Patients received detailed information about the study via email, including technical information about registration to the pain mapping app and how to complete the digital pain reports. Subsequently, the researcher (MG) emailed the link to the demographic questionnaire related to their primary pain site (cervical and thoracic or low back). The links to the remaining e-questionnaires (disability and pain catastrophizing) were emailed individually on completion of the previous questionnaire. Each questionnaire took 2 to 3 min to complete.

    Furthermore, 6 weeks after the first pain report was submitted, patients completed HUX e-questionnaires, such as the System Usability Scale (SUS) [32] and the modified Technology Acceptance Model (mTAM) questionnaire [39] and a self-developed technology-specific questionnaire.

    Baseline Patient Profile

    Baseline e-questionnaires collected information about the patients’ general demographics, walking distance ability, health and social information, disability, and pain beliefs. A maximum of 3 reminders were emailed to the patients, each 1 week apart. If a questionnaire was not completed following the 3 reminders, the patient received a final direct email reminder. Questionnaires were delivered using the SurveyXact software (Ramboll). Permission was obtained to use and adapt all the paper-format questionnaires to the electronic versions used in this study.

    The general information questionnaire, adapted from the Danish National Spine Register’s (DaneSpine) basic information questionnaire for degenerative spinal disorders, was used to collect information regarding demographics, walking distance ability, health, and social status. Disability was measured by the Oswestry Disability Index (ODI) in patients whose primary pain site was low back and by the Neck Disability Index (NDI) in patients whose primary pain site was the cervical or thoracic spine. The ODI and the NDI have been used since 1990 and are recommended tools for evaluating self-rated disability in spinal disorders [40,41]. The Pain Catastrophizing Scale (PCS) was used to evaluate pain-related catastrophizing thoughts. Catastrophizing is a negative anticipatory response associated with higher pain intensity [42,43].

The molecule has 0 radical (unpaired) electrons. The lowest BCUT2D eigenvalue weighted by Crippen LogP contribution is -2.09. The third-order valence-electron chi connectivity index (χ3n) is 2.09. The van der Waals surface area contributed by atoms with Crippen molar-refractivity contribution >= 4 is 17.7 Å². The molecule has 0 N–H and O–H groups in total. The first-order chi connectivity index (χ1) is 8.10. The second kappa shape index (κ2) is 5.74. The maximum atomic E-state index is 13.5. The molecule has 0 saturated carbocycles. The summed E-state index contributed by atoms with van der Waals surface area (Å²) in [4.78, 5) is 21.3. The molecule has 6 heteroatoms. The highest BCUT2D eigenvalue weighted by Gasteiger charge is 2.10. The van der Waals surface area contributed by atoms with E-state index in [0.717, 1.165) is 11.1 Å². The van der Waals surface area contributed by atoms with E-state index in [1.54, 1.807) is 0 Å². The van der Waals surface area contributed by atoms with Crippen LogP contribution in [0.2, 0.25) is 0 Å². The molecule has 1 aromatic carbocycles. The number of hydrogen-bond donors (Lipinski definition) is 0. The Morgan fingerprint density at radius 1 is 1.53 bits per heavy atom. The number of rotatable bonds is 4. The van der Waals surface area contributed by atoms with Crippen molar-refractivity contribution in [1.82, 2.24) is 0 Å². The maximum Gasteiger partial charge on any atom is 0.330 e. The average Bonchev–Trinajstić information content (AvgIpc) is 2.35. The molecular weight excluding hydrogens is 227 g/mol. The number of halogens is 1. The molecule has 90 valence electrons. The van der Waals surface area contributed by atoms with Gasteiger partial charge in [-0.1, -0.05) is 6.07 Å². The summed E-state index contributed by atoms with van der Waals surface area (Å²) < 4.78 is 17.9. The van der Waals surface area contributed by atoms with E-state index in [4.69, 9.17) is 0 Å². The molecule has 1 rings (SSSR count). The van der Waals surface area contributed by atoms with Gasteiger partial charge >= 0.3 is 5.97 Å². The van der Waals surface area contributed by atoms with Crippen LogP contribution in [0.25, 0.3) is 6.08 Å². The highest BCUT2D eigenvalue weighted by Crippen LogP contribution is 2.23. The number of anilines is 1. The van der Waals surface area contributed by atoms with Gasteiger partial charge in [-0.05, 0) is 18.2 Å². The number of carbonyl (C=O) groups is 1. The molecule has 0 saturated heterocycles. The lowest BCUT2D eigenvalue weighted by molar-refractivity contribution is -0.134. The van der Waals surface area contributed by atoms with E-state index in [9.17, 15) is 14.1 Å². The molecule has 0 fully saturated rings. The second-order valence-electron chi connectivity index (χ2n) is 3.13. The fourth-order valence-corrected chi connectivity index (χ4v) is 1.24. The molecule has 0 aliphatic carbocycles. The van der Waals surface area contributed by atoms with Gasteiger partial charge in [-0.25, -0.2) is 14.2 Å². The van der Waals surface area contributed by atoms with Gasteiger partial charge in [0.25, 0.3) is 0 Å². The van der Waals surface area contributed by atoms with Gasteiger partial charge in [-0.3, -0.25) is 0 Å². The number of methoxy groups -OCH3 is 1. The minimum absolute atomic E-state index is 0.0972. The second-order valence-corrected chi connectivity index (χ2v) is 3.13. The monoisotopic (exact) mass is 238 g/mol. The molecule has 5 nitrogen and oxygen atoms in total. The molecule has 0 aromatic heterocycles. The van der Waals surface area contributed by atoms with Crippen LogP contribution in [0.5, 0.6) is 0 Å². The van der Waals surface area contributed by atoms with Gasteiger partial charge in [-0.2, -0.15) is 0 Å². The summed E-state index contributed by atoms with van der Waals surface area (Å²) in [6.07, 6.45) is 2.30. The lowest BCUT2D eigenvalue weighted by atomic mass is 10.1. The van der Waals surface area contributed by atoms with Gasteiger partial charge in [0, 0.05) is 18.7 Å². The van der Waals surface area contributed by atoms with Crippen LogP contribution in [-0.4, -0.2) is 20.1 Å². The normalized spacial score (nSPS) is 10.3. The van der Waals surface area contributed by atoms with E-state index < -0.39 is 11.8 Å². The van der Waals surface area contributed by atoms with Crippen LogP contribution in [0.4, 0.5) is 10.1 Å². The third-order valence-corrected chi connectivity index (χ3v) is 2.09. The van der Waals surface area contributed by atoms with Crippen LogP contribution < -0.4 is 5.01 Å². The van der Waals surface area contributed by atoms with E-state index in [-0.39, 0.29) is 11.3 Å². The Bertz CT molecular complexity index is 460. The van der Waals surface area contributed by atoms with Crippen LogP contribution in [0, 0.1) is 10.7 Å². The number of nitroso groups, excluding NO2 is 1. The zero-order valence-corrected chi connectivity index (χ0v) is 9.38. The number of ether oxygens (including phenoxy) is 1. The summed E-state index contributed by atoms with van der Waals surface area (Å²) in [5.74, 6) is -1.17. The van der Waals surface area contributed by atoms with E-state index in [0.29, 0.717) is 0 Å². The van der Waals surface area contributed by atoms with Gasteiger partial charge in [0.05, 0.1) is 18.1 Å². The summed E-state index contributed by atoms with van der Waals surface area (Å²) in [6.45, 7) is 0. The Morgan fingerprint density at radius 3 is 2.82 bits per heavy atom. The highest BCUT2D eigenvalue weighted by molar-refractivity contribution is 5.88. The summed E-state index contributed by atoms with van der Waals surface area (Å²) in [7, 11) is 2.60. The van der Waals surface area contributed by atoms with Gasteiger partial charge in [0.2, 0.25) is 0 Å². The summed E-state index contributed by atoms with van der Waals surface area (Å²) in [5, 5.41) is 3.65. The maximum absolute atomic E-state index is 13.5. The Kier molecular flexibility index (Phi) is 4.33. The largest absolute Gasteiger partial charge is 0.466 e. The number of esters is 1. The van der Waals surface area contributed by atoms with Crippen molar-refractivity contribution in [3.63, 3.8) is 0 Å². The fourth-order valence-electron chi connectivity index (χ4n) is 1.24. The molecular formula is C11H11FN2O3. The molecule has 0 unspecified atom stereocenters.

Quantification of Pain Intensity, Extent, and Distribution Consistency

    Navigate Pain (Aglance Solutions) allows for the EMA of the temporal development of pain intensity and extent, thereby facilitating an objective and easy visualization of pain changes over time [44,45]. The web-based digital pain mapping app allows users to complete individual pain reports. The pain mapping app had a zoom feature and the option of moving the body chart on the screen to facilitate the visualization and capturing of pain. In each pain report, users indicated their pain area and location on a pseudo–three-dimensional body chart avatar in different views (anterior, posterior, lateral right, and lateral left) and provided a usual and a current pain intensity rating. Usual pain intensity was defined as the pain felt most of the time, whereas current pain intensity was defined as the pain experienced at the time of reporting.

    Patients received an email with a link to create a password for accessing the pain mapping app free of charge. Patients used a computer mouse or a touch screen device (ie, smartphone or tablet) to report the distribution of pain and discomfort on a male or female body chart. Patients selected among 11 color-coded pain and discomfort quality descriptors: tingling, throbbing, stabbing, dull aching, numbness, itchy, electric, cold, burning, other, and the general descriptor pain. The number of pixels was extracted from the drawn areas in the body charts, including the different views, to quantify the total pain and discomfort extent (total extent). Only one pain report was used to determine the extent and distribution of pain and discomfort each week. If patients submitted more than one weekly pain report, the first pain report following the weekly reminder or the report closest to a 7-day interval was selected. Weekly pain intensity ratings were calculated using all reports for each week.

    Patients rated their overall usual and current pain intensity using 2 electronic Color Analogue Scales (eCASs). The eCAS is a colored line (green, yellow, and red) accompanied by the words no pain, moderate pain, and severe pain [46,47].

    The consistency of pain distribution may assist in a more objective decision-making process. To assess the consistency of pain and discomfort distribution, 1 pain drawing in the posterior view for each of the 12 weeks was extracted from the weekly pain reports. The similarity of degree of distribution among the weekly pain drawings was calculated and expressed using the Jaccard similarity coefficient, also known as the Jaccard index [48]. The Jaccard indices were calculated between consecutive pain drawings (week to week) during the 12-week period. A higher Jaccard index represents a greater pixel overlap between drawings and is a proxy measure to determine the degree of changes in the distribution (ie, combination of the location and area) of pain and discomfort between weekly pain reports [11,12,48]. Owing to the inconsistent use of the anterior and lateral body chart views, only the posterior view was used to calculate the Jaccard index. The posterior view was used in all the weekly pain reports and was found to be the most relevant view to capture changes in spinally referred pain.